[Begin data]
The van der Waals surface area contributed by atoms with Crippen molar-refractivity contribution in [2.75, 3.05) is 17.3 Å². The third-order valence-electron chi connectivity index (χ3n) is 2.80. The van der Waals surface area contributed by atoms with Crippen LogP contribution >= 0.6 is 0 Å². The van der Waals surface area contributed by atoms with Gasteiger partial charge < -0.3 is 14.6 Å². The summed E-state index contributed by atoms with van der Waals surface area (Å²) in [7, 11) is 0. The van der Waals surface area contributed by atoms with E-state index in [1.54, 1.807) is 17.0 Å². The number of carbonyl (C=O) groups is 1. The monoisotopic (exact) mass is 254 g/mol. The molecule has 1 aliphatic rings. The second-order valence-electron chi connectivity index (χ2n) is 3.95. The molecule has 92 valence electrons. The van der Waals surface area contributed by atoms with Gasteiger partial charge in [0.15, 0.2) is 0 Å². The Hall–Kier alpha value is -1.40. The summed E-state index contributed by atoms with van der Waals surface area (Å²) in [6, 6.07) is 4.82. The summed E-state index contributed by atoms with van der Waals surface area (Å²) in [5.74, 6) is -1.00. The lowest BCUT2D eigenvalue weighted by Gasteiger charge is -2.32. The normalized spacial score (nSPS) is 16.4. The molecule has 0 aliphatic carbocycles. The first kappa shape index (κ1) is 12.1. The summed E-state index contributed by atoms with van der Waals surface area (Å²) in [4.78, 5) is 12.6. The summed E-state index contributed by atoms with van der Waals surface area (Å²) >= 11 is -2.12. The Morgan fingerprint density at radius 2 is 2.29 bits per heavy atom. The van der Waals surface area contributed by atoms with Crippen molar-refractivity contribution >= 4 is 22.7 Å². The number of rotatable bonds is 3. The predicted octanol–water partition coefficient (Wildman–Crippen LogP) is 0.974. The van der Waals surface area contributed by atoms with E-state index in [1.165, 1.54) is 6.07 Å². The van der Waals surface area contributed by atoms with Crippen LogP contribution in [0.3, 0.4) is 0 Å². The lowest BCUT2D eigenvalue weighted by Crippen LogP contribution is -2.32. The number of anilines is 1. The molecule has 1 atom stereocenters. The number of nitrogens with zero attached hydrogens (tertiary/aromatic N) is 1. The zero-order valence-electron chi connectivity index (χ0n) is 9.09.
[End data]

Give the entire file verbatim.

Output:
The van der Waals surface area contributed by atoms with Crippen molar-refractivity contribution in [2.75, 3.05) is 17.3 Å². The third-order valence-electron chi connectivity index (χ3n) is 2.80. The van der Waals surface area contributed by atoms with Crippen LogP contribution >= 0.6 is 0 Å². The van der Waals surface area contributed by atoms with Gasteiger partial charge < -0.3 is 14.6 Å². The summed E-state index contributed by atoms with van der Waals surface area (Å²) in [7, 11) is 0. The van der Waals surface area contributed by atoms with E-state index in [1.54, 1.807) is 17.0 Å². The number of carbonyl (C=O) groups is 1. The monoisotopic (exact) mass is 254 g/mol. The molecule has 1 aliphatic rings. The second-order valence-electron chi connectivity index (χ2n) is 3.95. The molecule has 92 valence electrons. The van der Waals surface area contributed by atoms with Gasteiger partial charge in [0.15, 0.2) is 0 Å². The Hall–Kier alpha value is -1.40. The summed E-state index contributed by atoms with van der Waals surface area (Å²) in [6, 6.07) is 4.82. The summed E-state index contributed by atoms with van der Waals surface area (Å²) in [5.74, 6) is -1.00. The lowest BCUT2D eigenvalue weighted by Gasteiger charge is -2.32. The normalized spacial score (nSPS) is 16.4. The molecule has 0 aliphatic carbocycles. The first kappa shape index (κ1) is 12.1. The summed E-state index contributed by atoms with van der Waals surface area (Å²) in [4.78, 5) is 12.6. The summed E-state index contributed by atoms with van der Waals surface area (Å²) >= 11 is -2.12. The Morgan fingerprint density at radius 2 is 2.29 bits per heavy atom. The van der Waals surface area contributed by atoms with Crippen molar-refractivity contribution >= 4 is 22.7 Å². The number of rotatable bonds is 3. The predicted octanol–water partition coefficient (Wildman–Crippen LogP) is 0.974. The van der Waals surface area contributed by atoms with E-state index in [1.165, 1.54) is 6.07 Å². The van der Waals surface area contributed by atoms with Crippen LogP contribution in [0.3, 0.4) is 0 Å². The lowest BCUT2D eigenvalue weighted by Crippen LogP contribution is -2.32. The number of anilines is 1. The molecule has 1 atom stereocenters. The number of nitrogens with zero attached hydrogens (tertiary/aromatic N) is 1. The zero-order valence-electron chi connectivity index (χ0n) is 9.09.